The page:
It is important as well that we have the cooperation of all of the relevant jurisdictions in the Murray Darling to be able to deliver on these reforms. I’m pleased that as a Government we have been able to seal the deal with New South Wales and Queensland, so that all the relevant jurisdictions have signed onto the Intergovernmental Agreement to implement the Murray Darling Basin Plan, that’s critically important because they have a key role to play in helping us to achieve the 650 gigalitres of offsets through environmental works and supply measures that we hope to achieve.
It is the states who will be putting forward proposals for more efficient activities in watering of environmental assets for any potential rule changes that can deliver more efficient environmental outcomes. It is the states that will put those forward and we will collectively then assess them as a Ministerial Council, but it is certainly my ambition that we maximise the capacity of that adjustment mechanism that gives us the chance to have 650 gigalitres of offsets, offsets that give us an opportunity to not need to take so much out of productive use, but still get us the same or improved environmental outcomes in terms of the use of environmental water and it is certainly in that area of using environmental water that we look forward now in coming years to seeing clearer plans developed and ensuring irrigation communities and irrigation industry have a good understanding of what the priorities are for the use of environmental water, that they see genuine cooperation across the different holders of environmental water throughout the Basin, be that the Commonwealth Environmental Water Holder as the largest entitlement holder, the states who have various holdings or of course other private environmental water holders throughout the Basin.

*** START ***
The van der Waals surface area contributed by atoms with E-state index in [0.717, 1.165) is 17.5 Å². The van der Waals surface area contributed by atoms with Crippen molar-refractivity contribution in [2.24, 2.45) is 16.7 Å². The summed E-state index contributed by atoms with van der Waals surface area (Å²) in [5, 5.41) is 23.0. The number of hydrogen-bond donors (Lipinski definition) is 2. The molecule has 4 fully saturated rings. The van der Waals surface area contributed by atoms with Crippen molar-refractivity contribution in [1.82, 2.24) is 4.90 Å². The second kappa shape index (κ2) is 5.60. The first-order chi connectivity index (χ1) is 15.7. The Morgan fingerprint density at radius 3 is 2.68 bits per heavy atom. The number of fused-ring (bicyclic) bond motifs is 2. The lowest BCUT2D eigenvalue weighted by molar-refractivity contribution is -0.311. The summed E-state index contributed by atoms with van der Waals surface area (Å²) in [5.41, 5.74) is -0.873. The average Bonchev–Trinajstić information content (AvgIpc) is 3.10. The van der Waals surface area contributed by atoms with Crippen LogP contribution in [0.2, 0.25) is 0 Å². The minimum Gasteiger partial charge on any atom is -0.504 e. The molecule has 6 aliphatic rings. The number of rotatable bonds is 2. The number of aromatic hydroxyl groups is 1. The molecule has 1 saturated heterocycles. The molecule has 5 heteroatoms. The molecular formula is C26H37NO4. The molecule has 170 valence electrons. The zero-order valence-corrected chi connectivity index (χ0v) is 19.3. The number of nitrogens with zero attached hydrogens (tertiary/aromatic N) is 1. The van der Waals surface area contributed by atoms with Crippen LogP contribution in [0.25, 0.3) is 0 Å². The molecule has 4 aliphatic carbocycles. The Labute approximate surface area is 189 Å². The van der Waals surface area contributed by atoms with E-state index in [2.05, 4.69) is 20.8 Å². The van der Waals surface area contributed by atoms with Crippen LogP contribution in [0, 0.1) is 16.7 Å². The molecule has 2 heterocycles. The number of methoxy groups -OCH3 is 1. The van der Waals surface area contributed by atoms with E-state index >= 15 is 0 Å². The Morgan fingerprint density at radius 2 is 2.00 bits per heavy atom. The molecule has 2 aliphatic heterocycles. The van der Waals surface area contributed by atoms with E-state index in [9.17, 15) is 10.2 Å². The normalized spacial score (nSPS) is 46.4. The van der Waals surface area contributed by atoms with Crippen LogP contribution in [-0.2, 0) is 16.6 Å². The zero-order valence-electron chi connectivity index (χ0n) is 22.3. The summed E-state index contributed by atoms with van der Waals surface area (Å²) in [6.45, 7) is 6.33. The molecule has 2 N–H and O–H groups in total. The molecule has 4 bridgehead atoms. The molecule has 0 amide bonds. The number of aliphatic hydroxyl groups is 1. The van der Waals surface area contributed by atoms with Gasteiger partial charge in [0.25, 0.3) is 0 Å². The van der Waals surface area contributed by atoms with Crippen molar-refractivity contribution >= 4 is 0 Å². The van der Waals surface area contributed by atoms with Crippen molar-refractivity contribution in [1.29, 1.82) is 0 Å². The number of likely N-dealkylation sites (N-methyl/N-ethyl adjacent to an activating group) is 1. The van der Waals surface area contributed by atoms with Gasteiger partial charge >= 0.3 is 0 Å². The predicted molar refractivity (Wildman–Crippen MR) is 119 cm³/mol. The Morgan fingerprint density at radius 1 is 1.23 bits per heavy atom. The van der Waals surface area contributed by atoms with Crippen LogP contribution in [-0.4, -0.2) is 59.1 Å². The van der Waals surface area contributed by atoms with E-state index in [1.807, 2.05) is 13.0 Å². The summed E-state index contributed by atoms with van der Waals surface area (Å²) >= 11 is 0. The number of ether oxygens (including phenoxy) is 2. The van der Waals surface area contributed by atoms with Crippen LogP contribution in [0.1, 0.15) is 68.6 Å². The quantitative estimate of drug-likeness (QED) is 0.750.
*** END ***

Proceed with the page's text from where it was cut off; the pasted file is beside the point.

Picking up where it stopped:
We want to see strong cooperation and coordination to maximise those environmental benefits and to be able to demonstrate that all the pain and change of reform over the last few years is delivering dividends for the environment because of its effective and efficient management.
The process through til 2019 I’m sure will still have its hurdles, the water recovery strategy that I’ve released will be updated periodically and then will face a significant update in 2016 when the adjustment mechanism to those SDLs is run, when we determine how much of that 650 gigalitres of offsets can be achieved, whether we can get it all and whether indeed constraints can be lifted, facilitating potentially further water going to the environment in the future, subject to it not having any economic or social detriment.